Skip to main content

Impact of Dam Clusters on Natural Flow Characteristics of Rivers

A new publication by 2020-21 Global Change Fellow Hemant Kumar and SE CASC Faculty Affiliate Sankar Arumugam was published in the January 2022 edition of the journal, Water Resources Research. This publication, Dynamic Flow Alteration Index for Complex River Networks With Cascading Reservoir Systems summarizes collaborative research by Climate, Hydrology and Water Resources Modeling and Synthesis Group at NCSU and the Risky Waters Lab at CUNY. The collaboration was facilitated by John Wesley Powell Center. The following summary was written by Hemant Kumar.

The natural flow regime of a river refers to its free-flowing state. This natural regime can be altered to meet various human needs such as municipal and agricultural water supply, hydropower generation, flood control, and recreation. But changes in the flow regime can degrade the river ecosystem health, impacting naturally occurring species’ productivity and survival. Most of the major rivers within the continental United States have been artificially altered by thousands of dams. The impacts of such dams have been studied by researchers in the past decades and multiple indices have been proposed to quantify such alteration. This information on various aspects of alteration (also known as regulation) is critical to understand the impact of management strategies on reservoir operations.

Figure 2. Conceptual network with dams and streamflow gages to explain the dynamic degree of regulation methodology. The main stem of the network (thick black line) starts with negligible regulation at gage A followed by introduction of localized regulation at dam 1. The network regulation at gages B and C would differ as a free-flowing tributary, which joins the main stem, will reduce the existing regulation. The network regulation will keep changing as the main stem flows through dam 2 and is joined by a free-flowing tributary and a regulated (dammed) tributary. The network regulation at gage E (no adjacent dam) would be different from that at D and F because two tributaries join the main stem between gages D and E and another tributary joins between gages E and F.

The existing approach uses an index known as residence time (in units of years) to quantify the impact of a single dam by taking the ratio of reservoir capacity and mean annual flow. This approach ignores the cascading effect of dam clusters across the river network. For example, the individual dams of a cluster may each have low regulation value, but the overall regulation of the network compounds as we move downstream due to reservoir operations. Furthermore, this and other existing approaches provide a static regulation value and cannot capture the temporal changes in the regulation. Such changes may happen due to changes in withdrawal demands and climate change. To address these issues, we propose a new Dynamic Flow Alteration Index (DFAI) to compute the cumulative degree of regulation due to dam clusters for complex river networks.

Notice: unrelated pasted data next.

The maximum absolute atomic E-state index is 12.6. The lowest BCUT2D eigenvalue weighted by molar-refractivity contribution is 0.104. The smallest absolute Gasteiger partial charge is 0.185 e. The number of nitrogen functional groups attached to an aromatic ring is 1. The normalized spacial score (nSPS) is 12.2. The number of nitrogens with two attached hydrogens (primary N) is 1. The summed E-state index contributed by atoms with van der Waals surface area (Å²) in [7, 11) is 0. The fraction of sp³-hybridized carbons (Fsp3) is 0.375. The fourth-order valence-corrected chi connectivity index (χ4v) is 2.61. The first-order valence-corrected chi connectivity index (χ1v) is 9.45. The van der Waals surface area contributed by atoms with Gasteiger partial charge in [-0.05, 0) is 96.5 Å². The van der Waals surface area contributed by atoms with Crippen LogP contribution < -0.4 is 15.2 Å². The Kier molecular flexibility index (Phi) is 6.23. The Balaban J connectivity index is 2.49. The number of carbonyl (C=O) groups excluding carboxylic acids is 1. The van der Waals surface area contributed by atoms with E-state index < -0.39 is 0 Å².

We examine the highly regulated Colorado River Basin to understand how regulation changes from free-flowing upstream reaches to heavily dammed downstream reaches. The Colorado River is the lifeline of nearly 30 million people, 20 Tribal Nations, and numerous species of flora and fauna. Approximately 45% of the river’s water is diverted out of the basin to meet the municipal needs of many cities such as Denver, Phoenix, Los Angeles, and Las Vegas. We use DFAI to estimate the local regulation due to individual dams and cumulative regulation for cluster of dams. The maximum network regulation is 2.52 years at Glen Canyon reservoir. Interestingly, operations of Hoover Dam reduce the cumulative regulation by bringing the altered flow in synchronization with natural regime due to downstream flow requirements (see this related study on how dams alter the river flow at annual and multi-annual scales). The proposed index also captures the impact of San Juan River Basin Recovery Implementation Program, which successfully reduced the network regulation drops by 1.5 years at Navajo Dam.

The proposed time-varying regulation metric captures the human influence due to reservoir operations and water management. DFAI considers the impact of dam operations on flow characteristics such as shifting of peak flow month and dampening of peak flows. This approach will contribute to a more objective evaluation of operating rules for reservoir systems. Our findings from this work emphasize the need to develop naturalized flows for major river basins in order to quantify the flow alteration under continually changing climate and human influences.

Hwang, J., Kumar, H., Ruhi, A., Sankarasubramanian, A., & Devineni, N. (2021). Quantifying dam-induced fluctuations in streamflow frequencies across the Colorado River Basin. Water Resources Research, 57, e2021WR029753.